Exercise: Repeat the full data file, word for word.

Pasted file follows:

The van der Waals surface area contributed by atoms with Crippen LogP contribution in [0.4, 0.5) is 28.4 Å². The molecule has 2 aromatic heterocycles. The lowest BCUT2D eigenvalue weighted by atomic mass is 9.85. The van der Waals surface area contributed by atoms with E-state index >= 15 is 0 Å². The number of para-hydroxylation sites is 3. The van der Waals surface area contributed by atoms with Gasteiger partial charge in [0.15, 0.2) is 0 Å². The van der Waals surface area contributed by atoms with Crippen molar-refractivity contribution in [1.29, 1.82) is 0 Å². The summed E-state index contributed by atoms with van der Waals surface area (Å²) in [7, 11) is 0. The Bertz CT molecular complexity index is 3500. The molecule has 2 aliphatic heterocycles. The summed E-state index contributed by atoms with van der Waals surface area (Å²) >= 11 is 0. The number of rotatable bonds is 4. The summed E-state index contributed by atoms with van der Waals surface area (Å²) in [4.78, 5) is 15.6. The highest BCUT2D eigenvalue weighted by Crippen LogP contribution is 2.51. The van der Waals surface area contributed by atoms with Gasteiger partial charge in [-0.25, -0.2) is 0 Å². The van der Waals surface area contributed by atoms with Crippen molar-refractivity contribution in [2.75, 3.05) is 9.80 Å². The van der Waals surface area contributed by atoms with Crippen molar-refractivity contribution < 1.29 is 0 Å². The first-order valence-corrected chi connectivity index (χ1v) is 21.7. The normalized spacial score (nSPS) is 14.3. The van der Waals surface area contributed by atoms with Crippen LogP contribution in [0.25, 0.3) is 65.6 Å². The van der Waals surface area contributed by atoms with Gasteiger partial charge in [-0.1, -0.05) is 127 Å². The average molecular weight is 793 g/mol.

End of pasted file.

The van der Waals surface area contributed by atoms with Crippen LogP contribution in [0.4, 0.5) is 28.4 Å². The molecule has 2 aromatic heterocycles. The lowest BCUT2D eigenvalue weighted by atomic mass is 9.85. The van der Waals surface area contributed by atoms with E-state index >= 15 is 0 Å². The number of para-hydroxylation sites is 3. The van der Waals surface area contributed by atoms with Gasteiger partial charge in [0.15, 0.2) is 0 Å². The van der Waals surface area contributed by atoms with Crippen molar-refractivity contribution in [1.29, 1.82) is 0 Å². The summed E-state index contributed by atoms with van der Waals surface area (Å²) in [7, 11) is 0. The Bertz CT molecular complexity index is 3500. The molecule has 2 aliphatic heterocycles. The summed E-state index contributed by atoms with van der Waals surface area (Å²) >= 11 is 0. The number of rotatable bonds is 4. The summed E-state index contributed by atoms with van der Waals surface area (Å²) in [4.78, 5) is 15.6. The highest BCUT2D eigenvalue weighted by Crippen LogP contribution is 2.51. The van der Waals surface area contributed by atoms with Gasteiger partial charge in [-0.25, -0.2) is 0 Å². The van der Waals surface area contributed by atoms with Crippen molar-refractivity contribution in [2.75, 3.05) is 9.80 Å². The van der Waals surface area contributed by atoms with Crippen molar-refractivity contribution < 1.29 is 0 Å². The first-order valence-corrected chi connectivity index (χ1v) is 21.7. The normalized spacial score (nSPS) is 14.3. The van der Waals surface area contributed by atoms with Crippen LogP contribution in [0.25, 0.3) is 65.6 Å². The van der Waals surface area contributed by atoms with Gasteiger partial charge in [-0.1, -0.05) is 127 Å². The average molecular weight is 793 g/mol.